Crabapple jelly

I was reading Cathy’s post about the beauty of design in nature and found it very inspiring.  I immediately felt the need to take a walk to experience some of this beauty just outside my door.  The perfect excuse for this was provided by the heavily laden crab apple in the hedge.  It has been a few years since I have seen such drooping branches.  The crab apple is a beautiful fruit, a miniature apple made all the more beautiful by its scars and blemishes. I filled a large bucket with carefully picked beauties and wandered back admiring the beginning of autumn and the hues of red, brown and gold peeking between the green.

A quick rinse of my 2½ kilos and they were destined for the preserving pan.

How a green bitter fruit can turn into an amber jelly is one of the magical acts of cookery. When you cook those apples into a green sludge you do wonder how the jelly will be transformed into something that you may want to eat alongside your roast lamb. But, honestly, you will enjoy every sweet appley mouthful and it feels even better that all you paid for was the heat and the sugar.

As many crabapples as you want to use ( I picked 2½ kilos)
Enough water to just cover them in the pan
Granulated sugar  450g for every 600ml of strained juice
If you wanted a little spice then feel free to add a cinnamon stick, 4 cloves, coriander seed or  a star anise into the pot


Rinse the crab apples and place whole into a preserving pan (if you have time and patience you could quarter then to reduce the cooking time a little).  Add enough water to barely cover them (I needed 3 litres for my 2½ kilo). Bring to the boil and simmer until the fruit has turned to a sludgy mush. You can give them a stir to help them break up a bit.

Allow to cool a little and then pour into a jelly bag and leave to strain overnight into a large bowl. Do not squeeze the bag or the jelly will be cloudy.

Measure the strained juice and pour back into the preserving pan.  Bring this slowly back to the boil.  measure out 450g sugar for every 600ml of juice you have and then add this to the boiling juice.  Stir until the sugar dissolves and then leave the juice boiling rapidly until setting point is achieved.  You can tell setting point by placing a few saucers into the fridge when you start to boil the fruit and then testing the jelly by taking a spoonful of the mixture and pouring onto the cold saucer.  Leave to cool and then push your finger through.  If it wrinkles it has reached setting point.  Carefully pour the hot jelly into hot sterile jars and seal immediately.  Leave to cool before labelling. My 2½ kilos made 7 jars.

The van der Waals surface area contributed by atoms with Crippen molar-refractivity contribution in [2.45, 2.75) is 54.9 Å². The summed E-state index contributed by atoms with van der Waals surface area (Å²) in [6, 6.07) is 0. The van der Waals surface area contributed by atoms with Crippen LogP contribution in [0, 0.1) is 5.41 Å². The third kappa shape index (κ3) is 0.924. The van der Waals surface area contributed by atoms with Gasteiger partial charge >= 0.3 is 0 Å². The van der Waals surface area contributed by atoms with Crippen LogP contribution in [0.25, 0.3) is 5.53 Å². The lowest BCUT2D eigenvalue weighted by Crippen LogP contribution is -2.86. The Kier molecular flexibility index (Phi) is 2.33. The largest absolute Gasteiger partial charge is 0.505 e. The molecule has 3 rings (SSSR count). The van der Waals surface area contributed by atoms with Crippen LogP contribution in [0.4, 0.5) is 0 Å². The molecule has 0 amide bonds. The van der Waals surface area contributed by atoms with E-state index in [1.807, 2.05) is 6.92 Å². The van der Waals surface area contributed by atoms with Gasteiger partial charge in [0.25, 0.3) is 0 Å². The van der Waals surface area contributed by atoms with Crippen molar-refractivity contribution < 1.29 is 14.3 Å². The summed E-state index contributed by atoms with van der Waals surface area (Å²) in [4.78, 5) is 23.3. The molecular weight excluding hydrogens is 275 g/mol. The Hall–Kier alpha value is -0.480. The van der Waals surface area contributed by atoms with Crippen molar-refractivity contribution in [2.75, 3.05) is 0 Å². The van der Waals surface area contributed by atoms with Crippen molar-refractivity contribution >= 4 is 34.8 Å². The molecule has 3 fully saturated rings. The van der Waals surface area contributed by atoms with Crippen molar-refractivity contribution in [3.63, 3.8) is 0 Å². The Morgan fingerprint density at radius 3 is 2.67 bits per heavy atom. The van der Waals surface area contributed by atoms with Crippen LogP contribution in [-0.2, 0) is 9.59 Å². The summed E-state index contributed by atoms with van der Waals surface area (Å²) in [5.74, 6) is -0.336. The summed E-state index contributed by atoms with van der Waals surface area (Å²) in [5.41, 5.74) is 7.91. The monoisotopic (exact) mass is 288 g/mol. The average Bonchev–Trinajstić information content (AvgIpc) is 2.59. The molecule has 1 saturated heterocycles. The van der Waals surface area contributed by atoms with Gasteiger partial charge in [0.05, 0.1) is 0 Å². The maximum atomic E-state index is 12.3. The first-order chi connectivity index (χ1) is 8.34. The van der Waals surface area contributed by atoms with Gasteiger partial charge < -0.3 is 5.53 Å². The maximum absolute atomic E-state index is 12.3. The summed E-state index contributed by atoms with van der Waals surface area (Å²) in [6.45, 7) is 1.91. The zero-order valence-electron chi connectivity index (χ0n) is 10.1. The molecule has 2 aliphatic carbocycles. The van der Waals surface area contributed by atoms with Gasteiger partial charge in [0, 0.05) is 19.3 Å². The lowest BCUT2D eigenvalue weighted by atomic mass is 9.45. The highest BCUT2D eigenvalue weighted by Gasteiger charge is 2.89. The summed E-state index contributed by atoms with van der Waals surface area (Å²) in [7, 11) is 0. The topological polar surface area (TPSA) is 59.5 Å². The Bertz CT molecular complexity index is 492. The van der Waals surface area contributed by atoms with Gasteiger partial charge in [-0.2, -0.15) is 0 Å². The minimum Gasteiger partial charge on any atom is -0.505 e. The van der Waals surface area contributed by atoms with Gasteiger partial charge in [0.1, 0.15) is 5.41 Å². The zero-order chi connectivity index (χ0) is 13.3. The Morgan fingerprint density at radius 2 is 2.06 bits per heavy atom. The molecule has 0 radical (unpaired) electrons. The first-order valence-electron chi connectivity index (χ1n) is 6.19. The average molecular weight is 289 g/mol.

To sterilise your jars and lids, wash well in warm soapy water and rinse with clean water.  Place in a roasting pan, lids as well and place in a low oven for 10 minutes (the simmering oven of the Aga is ideal). They should still be hot when you pour the mixture into them.


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35 thoughts on “Crabapple jelly”

    1. It’s a shame you don’t see many crabapples. The tree is such a beauty in spring and autumn and useful too if you like your jellies. Apparently good for cider making too, which is very useful for cider fans.

  1. I can remember eating crab apple jelly as a child – every time I see crab apples the memories come flooding back. I am looking at the jars in the photograph with envy!

  2. Your jelly looks so beautiful and jewel like – I just love the quality of colour in jellies. And your peotic nature appreciation ramble to collect them was inspiring too. I love Autumn with it’s beautiful colours and light. Last year I added chillis to my jelly which worked really well. This year I have made none, so doubly appreciating yours.

  3. Try adding a few chillies to the mash as it cooks (scotch bonnet are the best, but add according to taste), it really makes a gorgeous accompanyment to chicked, port or cold meats – go on, be brave!

  4. Just made a batch but juice yield seems really low, just 600ml from 5 lb apples. From same trees two years ago got 6 jars, this time just three. 2 year ago I collected very ripe windfalls, this time I picked the apples, some were very small and dry. Any thoughts on this low yield (juice was very gloopey too and just took 8 min to get to setting point on boiling).? Thanks

    1. Hi jbnr, I don’t really know. Other than the weather has been very disappointing for fruit this year and your crabapples sound as if they just weren’t the same quality as last year. What does it taste like? Does it taste good? I must take a look at the crabapple tree close to me to see what the fruit is like on it this year.
      Best Kath

  5. Marian birkbeck

    Just made my first batch of crab apple just started to drip the juice, please could you tell me when does it turn pink ?

  6. I like to try a differant recipe for my jellies each year, and I must say yours has produced the best results. It’s still cooling in the jars as we speak – a lovely orange glow. I’m almost tempted to go and buy that joint of pork right now 🙂

  7. Hello. I’m a first timer and wondered if anyone could help. How long until the jelly is ready to eat once put in the jars?

  8. I made many jars last year and gave lots away to friends, family & neighbours. I still have a couple left and I’m in the process of making this year’s batch. Could you tell me the shelf life of the jelly.

  9. Hi, I have just finished making this and all went well, but can you tell me where I went wrong as my jelly has turned out a pale gold colour and not the lovely red as on your photo’s. Why is this. Many thanks

  10. This is sooo good with spices in! Jars make a lovely homemade Christmas pressie too, with a nice material lid cover, bow and handwritten label.
    Along with my sloe gin, the jelly is very popular!

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